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Bookworms of the World Unite....(and Secondary English students too!)

Discussion in 'Trainee and student teachers' started by nims, Sep 13, 2008.

  1. Hi Bookworms,

    Thought I'd start a thread for recommending good reads for Key Stages 3+ and putting reviews up. Anything you've read, been told to read or been recommended will do and possible ideas for teaching them. I will be brave and kick off with "Boy In The Striped Pyjamas" by John Boyne (2006).

    This is a fantastic book for children and adults alike. It is an entirely different take on the Holocaust because it is viewed through the eyes of a Camp Commandant's son, Bruno. Its brilliance lies in the build up to the conclusion and the conflicting feelings the boy has about the human beings across the fence. The diction is clear and childlike but carries implications and subtleties beyond its straight-forward language. This would lead to discussions about choice of words, weaving meaning into a text , reader response, lateral thinking and much more. Looking at other events in history from another persons point of view is a great way of opening students minds to a wider picture. As a result this text could be studied right up to GCSE and possibly beyond. The book would be great for a cross curricular effort with History and Citizenship and if such a collaboration could be achieved then the results would be fruitful.

    Ok, so now its your turn, don't want a dissertation but a few lines to get people thinking and then if we pool our reading resources everyone benefits. Oh and no giving away the ending!

    Cheers

    Nims
     
  2. Hi Bookworms,

    Thought I'd start a thread for recommending good reads for Key Stages 3+ and putting reviews up. Anything you've read, been told to read or been recommended will do and possible ideas for teaching them. I will be brave and kick off with "Boy In The Striped Pyjamas" by John Boyne (2006).

    This is a fantastic book for children and adults alike. It is an entirely different take on the Holocaust because it is viewed through the eyes of a Camp Commandant's son, Bruno. Its brilliance lies in the build up to the conclusion and the conflicting feelings the boy has about the human beings across the fence. The diction is clear and childlike but carries implications and subtleties beyond its straight-forward language. This would lead to discussions about choice of words, weaving meaning into a text , reader response, lateral thinking and much more. Looking at other events in history from another persons point of view is a great way of opening students minds to a wider picture. As a result this text could be studied right up to GCSE and possibly beyond. The book would be great for a cross curricular effort with History and Citizenship and if such a collaboration could be achieved then the results would be fruitful.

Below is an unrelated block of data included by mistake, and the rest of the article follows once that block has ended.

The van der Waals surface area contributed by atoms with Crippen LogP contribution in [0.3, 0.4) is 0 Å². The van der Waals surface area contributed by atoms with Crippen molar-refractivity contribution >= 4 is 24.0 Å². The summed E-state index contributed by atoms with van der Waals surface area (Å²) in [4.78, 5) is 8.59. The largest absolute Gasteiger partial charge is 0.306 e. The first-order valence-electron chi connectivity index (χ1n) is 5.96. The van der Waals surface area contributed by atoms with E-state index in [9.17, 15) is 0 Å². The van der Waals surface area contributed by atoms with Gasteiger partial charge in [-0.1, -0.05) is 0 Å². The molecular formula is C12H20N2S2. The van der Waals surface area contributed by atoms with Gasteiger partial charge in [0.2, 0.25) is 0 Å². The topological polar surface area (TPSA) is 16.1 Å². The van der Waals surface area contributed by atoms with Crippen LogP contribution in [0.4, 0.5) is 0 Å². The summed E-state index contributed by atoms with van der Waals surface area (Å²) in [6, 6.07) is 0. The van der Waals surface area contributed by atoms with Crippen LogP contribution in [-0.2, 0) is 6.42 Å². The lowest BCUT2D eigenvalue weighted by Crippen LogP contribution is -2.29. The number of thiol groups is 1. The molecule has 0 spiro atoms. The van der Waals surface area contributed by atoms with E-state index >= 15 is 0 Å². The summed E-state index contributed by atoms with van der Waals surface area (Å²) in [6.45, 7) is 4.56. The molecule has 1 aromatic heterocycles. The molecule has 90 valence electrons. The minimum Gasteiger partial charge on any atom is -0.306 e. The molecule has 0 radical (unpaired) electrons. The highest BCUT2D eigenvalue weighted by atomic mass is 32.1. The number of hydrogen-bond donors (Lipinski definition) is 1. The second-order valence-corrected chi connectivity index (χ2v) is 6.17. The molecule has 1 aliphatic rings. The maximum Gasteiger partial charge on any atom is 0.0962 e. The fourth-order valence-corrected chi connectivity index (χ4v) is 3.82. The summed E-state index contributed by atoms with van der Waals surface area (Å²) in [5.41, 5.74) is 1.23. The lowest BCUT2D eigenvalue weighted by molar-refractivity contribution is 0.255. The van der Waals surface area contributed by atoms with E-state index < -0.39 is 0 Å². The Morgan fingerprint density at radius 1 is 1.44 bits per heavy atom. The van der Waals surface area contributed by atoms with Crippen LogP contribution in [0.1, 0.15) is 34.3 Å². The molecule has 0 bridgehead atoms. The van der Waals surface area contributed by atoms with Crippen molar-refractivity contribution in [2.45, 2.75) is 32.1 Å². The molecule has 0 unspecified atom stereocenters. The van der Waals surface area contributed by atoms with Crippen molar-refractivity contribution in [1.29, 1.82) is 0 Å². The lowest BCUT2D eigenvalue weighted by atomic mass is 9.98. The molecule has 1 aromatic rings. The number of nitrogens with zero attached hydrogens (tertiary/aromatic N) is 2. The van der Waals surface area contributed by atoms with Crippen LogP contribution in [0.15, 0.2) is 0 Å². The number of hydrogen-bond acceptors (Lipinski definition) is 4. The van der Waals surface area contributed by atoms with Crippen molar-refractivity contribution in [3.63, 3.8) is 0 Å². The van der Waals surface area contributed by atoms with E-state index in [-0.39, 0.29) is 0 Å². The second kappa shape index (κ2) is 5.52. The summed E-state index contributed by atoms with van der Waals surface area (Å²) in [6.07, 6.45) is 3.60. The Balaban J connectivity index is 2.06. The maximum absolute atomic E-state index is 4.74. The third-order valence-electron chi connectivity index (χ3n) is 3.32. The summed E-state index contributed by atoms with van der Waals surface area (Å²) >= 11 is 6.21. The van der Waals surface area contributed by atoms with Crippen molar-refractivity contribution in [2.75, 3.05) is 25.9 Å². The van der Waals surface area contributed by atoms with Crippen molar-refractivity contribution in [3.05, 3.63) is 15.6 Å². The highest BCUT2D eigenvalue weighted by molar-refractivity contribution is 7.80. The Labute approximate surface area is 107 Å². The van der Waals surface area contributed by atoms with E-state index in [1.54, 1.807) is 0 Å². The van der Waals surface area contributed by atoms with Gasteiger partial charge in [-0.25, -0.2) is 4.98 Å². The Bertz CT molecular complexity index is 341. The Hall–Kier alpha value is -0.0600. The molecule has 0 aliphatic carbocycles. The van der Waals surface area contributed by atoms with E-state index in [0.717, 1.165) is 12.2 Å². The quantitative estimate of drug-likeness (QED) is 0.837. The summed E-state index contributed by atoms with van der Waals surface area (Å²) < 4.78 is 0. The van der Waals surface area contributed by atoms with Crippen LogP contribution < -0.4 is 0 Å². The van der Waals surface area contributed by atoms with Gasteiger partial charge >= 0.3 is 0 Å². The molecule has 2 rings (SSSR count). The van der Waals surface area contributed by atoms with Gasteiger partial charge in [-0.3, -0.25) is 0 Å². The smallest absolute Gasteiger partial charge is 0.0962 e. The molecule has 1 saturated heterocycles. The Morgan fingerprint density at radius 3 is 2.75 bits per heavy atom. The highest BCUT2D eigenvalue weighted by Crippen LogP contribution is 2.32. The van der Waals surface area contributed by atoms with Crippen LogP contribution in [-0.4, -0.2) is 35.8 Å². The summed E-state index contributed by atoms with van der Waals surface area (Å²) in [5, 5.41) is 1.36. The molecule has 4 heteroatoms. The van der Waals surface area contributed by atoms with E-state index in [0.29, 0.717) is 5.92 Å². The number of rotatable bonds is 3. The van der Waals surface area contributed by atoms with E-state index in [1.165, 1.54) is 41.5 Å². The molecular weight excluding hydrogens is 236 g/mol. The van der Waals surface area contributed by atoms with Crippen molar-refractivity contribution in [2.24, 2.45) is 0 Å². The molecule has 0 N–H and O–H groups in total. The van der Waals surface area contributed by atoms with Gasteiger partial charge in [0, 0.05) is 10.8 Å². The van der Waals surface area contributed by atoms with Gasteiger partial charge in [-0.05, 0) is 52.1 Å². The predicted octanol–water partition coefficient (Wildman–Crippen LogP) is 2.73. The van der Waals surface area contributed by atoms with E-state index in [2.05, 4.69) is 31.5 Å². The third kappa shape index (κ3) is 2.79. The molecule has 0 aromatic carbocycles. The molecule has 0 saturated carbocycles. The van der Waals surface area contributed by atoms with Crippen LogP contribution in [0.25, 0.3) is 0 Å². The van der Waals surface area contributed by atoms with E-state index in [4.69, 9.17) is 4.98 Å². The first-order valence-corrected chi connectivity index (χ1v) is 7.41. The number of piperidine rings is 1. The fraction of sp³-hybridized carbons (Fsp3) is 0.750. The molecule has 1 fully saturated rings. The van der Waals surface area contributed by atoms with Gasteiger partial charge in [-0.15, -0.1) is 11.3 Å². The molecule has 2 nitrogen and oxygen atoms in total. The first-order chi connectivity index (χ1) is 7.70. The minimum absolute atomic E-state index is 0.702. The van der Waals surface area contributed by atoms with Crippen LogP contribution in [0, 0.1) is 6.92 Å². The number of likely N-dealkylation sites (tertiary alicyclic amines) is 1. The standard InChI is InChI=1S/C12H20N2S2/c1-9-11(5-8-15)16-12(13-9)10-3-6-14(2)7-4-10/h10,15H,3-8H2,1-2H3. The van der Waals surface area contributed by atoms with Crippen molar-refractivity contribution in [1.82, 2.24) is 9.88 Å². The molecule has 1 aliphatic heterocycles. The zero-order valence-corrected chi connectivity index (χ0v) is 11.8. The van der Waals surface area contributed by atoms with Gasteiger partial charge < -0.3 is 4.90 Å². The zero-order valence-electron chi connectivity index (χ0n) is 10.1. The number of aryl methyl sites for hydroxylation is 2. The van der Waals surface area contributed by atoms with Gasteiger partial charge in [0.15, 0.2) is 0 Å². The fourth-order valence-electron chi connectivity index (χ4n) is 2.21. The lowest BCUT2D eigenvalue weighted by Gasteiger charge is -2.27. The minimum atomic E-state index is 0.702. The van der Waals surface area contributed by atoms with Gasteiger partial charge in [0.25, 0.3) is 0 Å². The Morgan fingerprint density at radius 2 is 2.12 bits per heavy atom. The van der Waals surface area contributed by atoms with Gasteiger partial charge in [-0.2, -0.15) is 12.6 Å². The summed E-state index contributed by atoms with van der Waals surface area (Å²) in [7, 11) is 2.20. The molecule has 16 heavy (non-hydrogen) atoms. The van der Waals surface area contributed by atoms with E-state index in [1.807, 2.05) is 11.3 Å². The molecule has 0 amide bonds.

Ok, so now its your turn, don't want a dissertation but a few lines to get people thinking and then if we pool our reading resources everyone benefits. Oh and no giving away the ending!

    Cheers

    Nims
     
  3. have you read 'Hitlers canary'? its a good one-my daughter whos 9 read it, creid, then read it again and loved it!
     
  4. I read 'Boy in the Striped Pjs' as well, and absolutely loved it. To add to your comments (all of which I agree with), I went to see the new film of it last night. I thought it was an incredible take on the book. There is something lost in translation to film in that you don't quite feel inside Bruno's mind (no voiceover or anything like that). But the acting was superb, and the audience was left literally speechless as the credits rolled - the dramatic effect of seeing such a story on the big screen really was remarkable. Thoroughly recommend reading it, then seeing the film version.

    I have also recently read 'Once' by Morris Gleitzman - another book on our reading list. Similar themes to 'Boy in Striped Pjs' - Nazism, Holocaust etc, but told from point of view of a Jewish boy of similar age to Bruno. Not quite as affecting as 'Boy', but another great read. I'm very interested to find out at what age these texts would be introduced in secondary school - the language is simple, but the content is very affecting, often graphic, and let's face it, the topic of the Holocaust is always a tricky one - it's just so horrific.. but as you mentioned, perhaps could go alongside WW2 studies in History very nicely indeed.

    Either way, read these 2 books people, they're stunning!

    xxx
     
  5. roobee95

    roobee95 New commenter

    Just finished doing Once with class of Y5/6 as part of WW2 topic. They absolutely loved it and produced amazing work (pictorial story map of Felix's journey with quotes), writing in different genres (letter from Orphanage, Wiktor's diary, a new next chapter, etc) as well as thoughtful and moving drama using scenes from the book and on related theme of leaving. Because it was easy to read it was accessible to the least able, but the content was so shocking to them that they were all genuinely moved. Can't recommend it highly enough.
     

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